Atlantic spotted dolphin - Stenella frontalis
Taxonomy & Nomenclature
Physical Description / Field Identification
Atlantic spotted dolphins begin life with unspotted background coloration. Young animals look much like slender bottlenose dolphins, with a dark cape, light gray sides, spinal blaze (variable in its development), and white belly. Development of larger spots on both dorsal and ventral surfaces progresses as the animal ages; some individuals become so heavily spotted that the cape margin and spinal blaze are obscured. However, in some populations, adults are essentially unspotted (these are generally in offshore areas).
The Atlantic spotted dolphin in many ways resembles the Indo-Pacific bottlenose dolphin more than it does the pantropical spotted dolphin. In body shape, it is intermediate between the two, with a moderately long but rather chunky beak. There is a distinct crease between the melon and beak and 30-42 teeth in each tooth row.
Adults are up to 2.3 m long and 143 kg in weight. Newborn Atlantic spotted dolphins are 0.8-1.2 m long.
Can be Confused With
Atlantic spotted dolphins can be most easily confused with bottlenose dolphins (although they do not overlap in distribution with the Indo-Pacific species). The differences in size and robustness are good clues, but may require a trained eye to distinguish. Heavy spotting is a good characteristic for Atlantic spotted dolphins; however, some may be nearly unspotted and some bottlenose dolphins may have spotting and blotches on the belly and sides. Pantropical spotted dolphins also may be difficult to distinguish, but attention to body robustness, beak and dorsal fin shape, and color pattern differences will allow them to be separated.
This species is found only in the tropical/warm temperate waters of the Atlantic Ocean, from southern Brazil to New England in the west, and to the coast of Africa in the east (the exact limits off West Africa are not well known). Their tropical to warm temperate distribution is mostly over the offshore continental shelf, but they also inhabit some deep oceanic waters.
Ecology and Behavior
The Atlantic spotted dolphin inhabits shelf/slope waters. Small to moderate groups, generally of less than 50 individuals, are characteristic of the Atlantic spotted dolphin. Coastal groups usually consist of 5-15 animals. These are acrobatic animals and they are known to be avid bowriders. Studies of Atlantic spotted dolphins off the Bahamas, which allow people to swim with them, show that these animals have a fluid group structure, like that of bottlenose and other small dolphins. There is not much known of the species' life history, but tropical populations would be expected to have a protracted breeding season.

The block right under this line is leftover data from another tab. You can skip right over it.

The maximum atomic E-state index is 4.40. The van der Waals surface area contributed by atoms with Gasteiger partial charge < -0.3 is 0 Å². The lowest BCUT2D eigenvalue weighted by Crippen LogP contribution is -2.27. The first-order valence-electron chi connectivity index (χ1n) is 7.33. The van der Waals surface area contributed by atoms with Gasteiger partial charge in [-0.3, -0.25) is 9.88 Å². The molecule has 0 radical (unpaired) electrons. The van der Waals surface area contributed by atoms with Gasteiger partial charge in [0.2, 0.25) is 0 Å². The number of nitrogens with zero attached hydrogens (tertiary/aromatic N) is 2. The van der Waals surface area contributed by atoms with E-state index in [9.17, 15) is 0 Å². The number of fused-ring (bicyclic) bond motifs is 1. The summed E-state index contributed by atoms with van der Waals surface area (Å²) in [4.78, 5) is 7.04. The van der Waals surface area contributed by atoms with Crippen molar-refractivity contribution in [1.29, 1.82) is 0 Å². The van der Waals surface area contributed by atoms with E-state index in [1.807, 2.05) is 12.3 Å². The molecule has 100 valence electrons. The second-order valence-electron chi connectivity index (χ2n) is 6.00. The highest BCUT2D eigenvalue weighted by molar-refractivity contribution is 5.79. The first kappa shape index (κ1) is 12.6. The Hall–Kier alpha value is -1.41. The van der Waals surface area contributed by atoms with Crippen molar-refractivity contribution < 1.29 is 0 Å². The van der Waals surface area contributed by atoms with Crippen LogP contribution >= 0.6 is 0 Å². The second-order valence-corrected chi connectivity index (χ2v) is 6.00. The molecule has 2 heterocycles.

Feeding and Prey
Atlantic spotted dolphin diets are dominated by: Fish>squid>other invertebrates
A wide variety of epi- and mesopelagic fishes and squids, as well as benthic invertebrates, are taken by this species. They feed by seizing prey species, such as fish (Peprilus paru, Isopisthus parvipinnis, Raneya fluminensis, Orthopristis ruber, Cynoscion guatucupa, Ariosoma opithophthalma, Trichiurus lepturus) and cephalopods (Loligo plei, Loligo sanpaulensis).
Threats and Status
The main threat for Atlantic spotted dolphins is fisheries bycatch. The IUCN lists this species is “data deficient”, in that too little is known to evaluate its conservation status. The United States government does not list the Atlantic spotted dolphin as threatened or endangered. Incidental catches in fisheries are known for several areas of the range (Brazil, the Caribbean, off the east coast of the United States, and in Mauritania). No direct killing is known, other than occasional catches in the Caribbean dolphin fisheries. Based on two 1998 surveys, the United States National Marine Fisheries Service (NMFS) estimated the population of all spotted dolphins in the western North Atlantic (including S. frontalis and S. attenuata) to be 52,279 (CV=0.87). Data from surveys between 1991 and 1994 were used to estimate the northern Gulf of Mexico Stock at 32,123 (CV=0.44), although NMFS considers this an underestimate due to survey limitations.
Herzing, D.L. 1997. The life history of free-ranging Atlantic spotted dolphins (Stenella frontalis) Age classes, color phases, and female reproduction. Marine Mammal Science 13:576-595.
Perrin, W.F. 2002. Stenella frontalis. Mammalian Species 702:1-6.
Perrin, W.F. 2002. Atlantic spotted dolphin Stenella frontalis. pp. 49-51 in W.F. Perrin, B. Würsig and J.G.M. Thewissen, eds. Encyclopedia of marine mammals. Academic Press.
Perrin, W.F., E.D. Mitchell, J.G. Mead, D.K. Caldwell, M.C. Caldwell, P.J.H. van Bree and W.H. Dawbin. 1987. Revision of the spotted dolphins, Stenella spp. Marine Mammal Science 3:99-170.
Perrin, W.F., D.K. Caldwell and M.C. Caldwell. 1994. Atlantic spotted dolphin Stenella frontalis (G. Cuvier, 1829). pp. 173-190 in S.H. Ridgway and R. Harrison, eds. Handbook of marine mammals, Volume 5 The first book of dolphins. Academic Press.
Status - ESA, U.S. FWS
Status - Red List, IUCN
| LC (Global)|
|Year||1905 - 2021|
|Latitude||-31.64 - 49.20|
|Longitude||-96.98 - 11.72|
|See metadata in static HTML|